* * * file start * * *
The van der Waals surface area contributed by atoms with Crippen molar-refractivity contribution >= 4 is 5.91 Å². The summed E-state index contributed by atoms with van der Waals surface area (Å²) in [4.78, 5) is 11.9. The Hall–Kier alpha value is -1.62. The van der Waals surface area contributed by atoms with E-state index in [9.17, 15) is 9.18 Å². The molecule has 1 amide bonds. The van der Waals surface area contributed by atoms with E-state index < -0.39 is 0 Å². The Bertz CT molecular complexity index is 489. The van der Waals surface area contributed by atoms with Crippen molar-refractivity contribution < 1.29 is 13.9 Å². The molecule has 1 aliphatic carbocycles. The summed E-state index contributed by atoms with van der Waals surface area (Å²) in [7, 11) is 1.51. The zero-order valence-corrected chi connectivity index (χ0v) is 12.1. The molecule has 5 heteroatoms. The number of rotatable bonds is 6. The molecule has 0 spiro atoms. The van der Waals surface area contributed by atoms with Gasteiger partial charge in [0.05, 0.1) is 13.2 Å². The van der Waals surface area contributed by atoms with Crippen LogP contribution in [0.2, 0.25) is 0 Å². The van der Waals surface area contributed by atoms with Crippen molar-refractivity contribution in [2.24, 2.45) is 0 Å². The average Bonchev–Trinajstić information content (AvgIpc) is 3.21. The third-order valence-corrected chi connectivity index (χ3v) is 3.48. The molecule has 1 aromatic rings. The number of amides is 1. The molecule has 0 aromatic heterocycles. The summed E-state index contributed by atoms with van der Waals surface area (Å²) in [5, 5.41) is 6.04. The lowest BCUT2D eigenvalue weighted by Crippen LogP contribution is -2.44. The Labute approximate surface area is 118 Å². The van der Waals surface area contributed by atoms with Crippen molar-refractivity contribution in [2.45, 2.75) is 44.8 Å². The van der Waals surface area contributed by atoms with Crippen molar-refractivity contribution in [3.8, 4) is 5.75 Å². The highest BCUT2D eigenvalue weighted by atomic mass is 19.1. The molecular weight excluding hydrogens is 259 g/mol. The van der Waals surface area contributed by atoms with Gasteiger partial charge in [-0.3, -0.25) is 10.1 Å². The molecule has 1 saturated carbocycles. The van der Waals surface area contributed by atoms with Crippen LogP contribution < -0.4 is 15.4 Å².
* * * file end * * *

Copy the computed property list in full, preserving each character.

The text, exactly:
The van der Waals surface area contributed by atoms with Crippen molar-refractivity contribution >= 4 is 5.91 Å². The summed E-state index contributed by atoms with van der Waals surface area (Å²) in [4.78, 5) is 11.9. The Hall–Kier alpha value is -1.62. The van der Waals surface area contributed by atoms with E-state index in [9.17, 15) is 9.18 Å². The molecule has 1 amide bonds. The van der Waals surface area contributed by atoms with E-state index < -0.39 is 0 Å². The Bertz CT molecular complexity index is 489. The van der Waals surface area contributed by atoms with Crippen molar-refractivity contribution < 1.29 is 13.9 Å². The molecule has 1 aliphatic carbocycles. The summed E-state index contributed by atoms with van der Waals surface area (Å²) in [7, 11) is 1.51. The zero-order valence-corrected chi connectivity index (χ0v) is 12.1. The molecule has 5 heteroatoms. The number of rotatable bonds is 6. The molecule has 0 spiro atoms. The van der Waals surface area contributed by atoms with Gasteiger partial charge in [0.05, 0.1) is 13.2 Å². The van der Waals surface area contributed by atoms with Crippen LogP contribution in [0.2, 0.25) is 0 Å². The van der Waals surface area contributed by atoms with Crippen molar-refractivity contribution in [2.24, 2.45) is 0 Å². The average Bonchev–Trinajstić information content (AvgIpc) is 3.21. The third-order valence-corrected chi connectivity index (χ3v) is 3.48. The molecule has 1 aromatic rings. The number of amides is 1. The molecule has 0 aromatic heterocycles. The summed E-state index contributed by atoms with van der Waals surface area (Å²) in [5, 5.41) is 6.04. The lowest BCUT2D eigenvalue weighted by Crippen LogP contribution is -2.44. The Labute approximate surface area is 118 Å². The van der Waals surface area contributed by atoms with Crippen molar-refractivity contribution in [2.45, 2.75) is 44.8 Å². The van der Waals surface area contributed by atoms with Crippen molar-refractivity contribution in [3.8, 4) is 5.75 Å². The highest BCUT2D eigenvalue weighted by atomic mass is 19.1. The molecular weight excluding hydrogens is 259 g/mol. The van der Waals surface area contributed by atoms with Gasteiger partial charge in [-0.3, -0.25) is 10.1 Å². The molecule has 1 saturated carbocycles. The van der Waals surface area contributed by atoms with Crippen LogP contribution < -0.4 is 15.4 Å².